Because we at the Orthman Farm alternate each year where we run the 1tRIPr tool between the previous year’s corn row we allow the old corn crown to remain and disintegrate slowly where worms are very active and those root channels/holes are routes and places for earthworms to live, breed and eat. Our tillage from what we have seen encourages worms to move in and out of the till zone (soil density is generally less than where it is easier to burrow and leave tunnels and burrows. I have been observing this now for 32 years. During this four year side-by-side study and digging during the growing season I have seen and pointed out to whoever is with me that in the NT surface compaction becomes problematic with row crop systems with tractor, combine and grain cart traffic. This has broken down soil pores in this 2 to 6 inch zone where we carry out the soil pore counts. With strip-till we can alleviate this in the spring and see more pores in the spring months.
Figure 1. Pore counts in comparing high counts and mean values between No-Till and Strip-Till, 2013 (click to enlarge)
In this graphic we compare the ST high counts of pores to the NT high numbers along with what the mean values of the counts. In the green text box you can read that the Strip-Till numbers are slightly fewer than the highest counts made in the No-Till <1mm pores (12.3% less). In the medium sized pores of 1-2mm the ST is 21.4% fewer than NT high counts. The bar graphs give you a representation of the closeness of the pore counts. See for yourself in Figure 1.
Figure 2. Total pore counts, mean values compared as Strip-Till and No-Till and the lowest number of pores counted for both tillage types (click to enlarge)
In the above chart (Fig 2) I offer a different look at the mean pore count numbers and the lowest numbers of pores counted to demonstrate the differences.
As I consider all what is here and the 1300+ root pits I have engaged into and then thousands of holes when I was involved in the National Soil Survey Program in 4 different states as a soil scientist, it is my opinion we see consistently more of all three major pore sizes in a Strip-Tillage System. Will it always be 25 to 40% more in numbers? No. If any conservation tillage farmer really makes a serious program to control all season traffic in and out and across of their fields the pore counts will be pretty close to the same. At the Orthman Farm we carry out harvest operations with grain carts moving all about to load and unload the combine to keep the harvest smooth and quick, similar to large corn growers in the Great Plains. We are confident that our tillage efforts will take care of 98% of all issues.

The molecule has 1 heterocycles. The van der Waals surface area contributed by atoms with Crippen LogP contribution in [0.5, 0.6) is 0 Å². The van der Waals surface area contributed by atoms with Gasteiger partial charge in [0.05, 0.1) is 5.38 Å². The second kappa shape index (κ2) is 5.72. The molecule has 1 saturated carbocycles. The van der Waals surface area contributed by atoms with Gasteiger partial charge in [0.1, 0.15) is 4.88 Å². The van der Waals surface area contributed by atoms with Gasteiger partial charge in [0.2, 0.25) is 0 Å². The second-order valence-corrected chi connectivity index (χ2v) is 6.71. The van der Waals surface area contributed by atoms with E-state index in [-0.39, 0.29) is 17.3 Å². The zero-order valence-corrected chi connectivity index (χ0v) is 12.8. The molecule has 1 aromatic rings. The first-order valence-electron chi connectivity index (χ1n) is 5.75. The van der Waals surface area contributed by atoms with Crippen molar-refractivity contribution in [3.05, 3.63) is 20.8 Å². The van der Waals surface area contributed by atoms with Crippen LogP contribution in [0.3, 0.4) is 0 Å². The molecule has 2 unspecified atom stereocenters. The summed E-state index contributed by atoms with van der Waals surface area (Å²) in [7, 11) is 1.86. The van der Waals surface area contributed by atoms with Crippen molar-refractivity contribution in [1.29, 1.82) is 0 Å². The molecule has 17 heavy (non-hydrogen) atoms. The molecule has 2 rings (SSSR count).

So as I conclude that as we advocate Strip-tillage, we will see more pores (three sizes <1mm, 1-2mm & 2-5mm) in the strip-till environment definitely more than full width multiple tillage pass systems and more in No-Till where post-planting traffic is not controlled to specific corridors in all cases. It is our observations that the medium sized pores increase in number in the near surface reach of the soil profile and they are very important to water flow and water storage for root interception.
We have observed that earthworms like to burrow deep in the tilled zones deep into the non-till zone of the strip-till and feed on the surface and then return. The diminished effort they have to make in the strip-till allows them quicker access to the previous crops residue. As they return to their burrows they stabilize the burrows due to their skin secretions making for larger conduits for water to enter the soil subsoil’s and substratum or underlying layers. Roots follow these tunnels with ease and I have observed 2 to 5 roots going on down one burrow frequently in the thousands of pits I have dug. Yes it sounds weird but folks, this is what makes the soils so dynamic and helpful to support healthier crops, improve soil sustainability and ultimately better yields.
All of the above offers to the grower a better chance to improve output of each seed he/she plants. I ask then, sharing our evidence and facts that soil physical characteristics do respond positively in the strip-till system to make a difference, it begs the question: are you helping your soils?